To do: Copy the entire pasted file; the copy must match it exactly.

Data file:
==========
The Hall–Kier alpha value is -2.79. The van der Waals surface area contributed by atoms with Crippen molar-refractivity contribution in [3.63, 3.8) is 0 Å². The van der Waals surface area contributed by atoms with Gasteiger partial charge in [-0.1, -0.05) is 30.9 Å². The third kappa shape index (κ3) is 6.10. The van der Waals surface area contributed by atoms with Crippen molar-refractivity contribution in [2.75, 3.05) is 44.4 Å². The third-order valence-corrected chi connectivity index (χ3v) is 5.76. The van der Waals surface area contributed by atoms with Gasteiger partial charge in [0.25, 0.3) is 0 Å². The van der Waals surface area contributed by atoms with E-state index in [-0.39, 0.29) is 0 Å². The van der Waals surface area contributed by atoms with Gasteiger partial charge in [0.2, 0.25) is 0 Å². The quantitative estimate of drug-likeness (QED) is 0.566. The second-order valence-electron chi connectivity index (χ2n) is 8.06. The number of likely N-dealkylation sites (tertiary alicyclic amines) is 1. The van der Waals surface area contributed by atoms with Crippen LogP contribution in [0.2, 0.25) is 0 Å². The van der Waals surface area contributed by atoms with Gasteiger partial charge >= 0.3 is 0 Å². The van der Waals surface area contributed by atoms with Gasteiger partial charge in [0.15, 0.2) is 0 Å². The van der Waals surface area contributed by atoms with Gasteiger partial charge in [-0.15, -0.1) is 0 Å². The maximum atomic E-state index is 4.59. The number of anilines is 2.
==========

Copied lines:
The Hall–Kier alpha value is -2.79. The van der Waals surface area contributed by atoms with Crippen molar-refractivity contribution in [3.63, 3.8) is 0 Å². The van der Waals surface area contributed by atoms with Gasteiger partial charge in [-0.1, -0.05) is 30.9 Å². The third kappa shape index (κ3) is 6.10. The van der Waals surface area contributed by atoms with Crippen molar-refractivity contribution in [2.75, 3.05) is 44.4 Å². The third-order valence-corrected chi connectivity index (χ3v) is 5.76. The van der Waals surface area contributed by atoms with Gasteiger partial charge in [0.25, 0.3) is 0 Å². The van der Waals surface area contributed by atoms with E-state index in [-0.39, 0.29) is 0 Å². The van der Waals surface area contributed by atoms with Gasteiger partial charge in [0.2, 0.25) is 0 Å². The quantitative estimate of drug-likeness (QED) is 0.566. The second-order valence-electron chi connectivity index (χ2n) is 8.06. The number of likely N-dealkylation sites (tertiary alicyclic amines) is 1. The van der Waals surface area contributed by atoms with Crippen LogP contribution in [0.2, 0.25) is 0 Å². The van der Waals surface area contributed by atoms with Gasteiger partial charge >= 0.3 is 0 Å². The van der Waals surface area contributed by atoms with Gasteiger partial charge in [0.15, 0.2) is 0 Å². The van der Waals surface area contributed by atoms with Gasteiger partial charge in [-0.15, -0.1) is 0 Å². The maximum atomic E-state index is 4.59. The number of anilines is 2.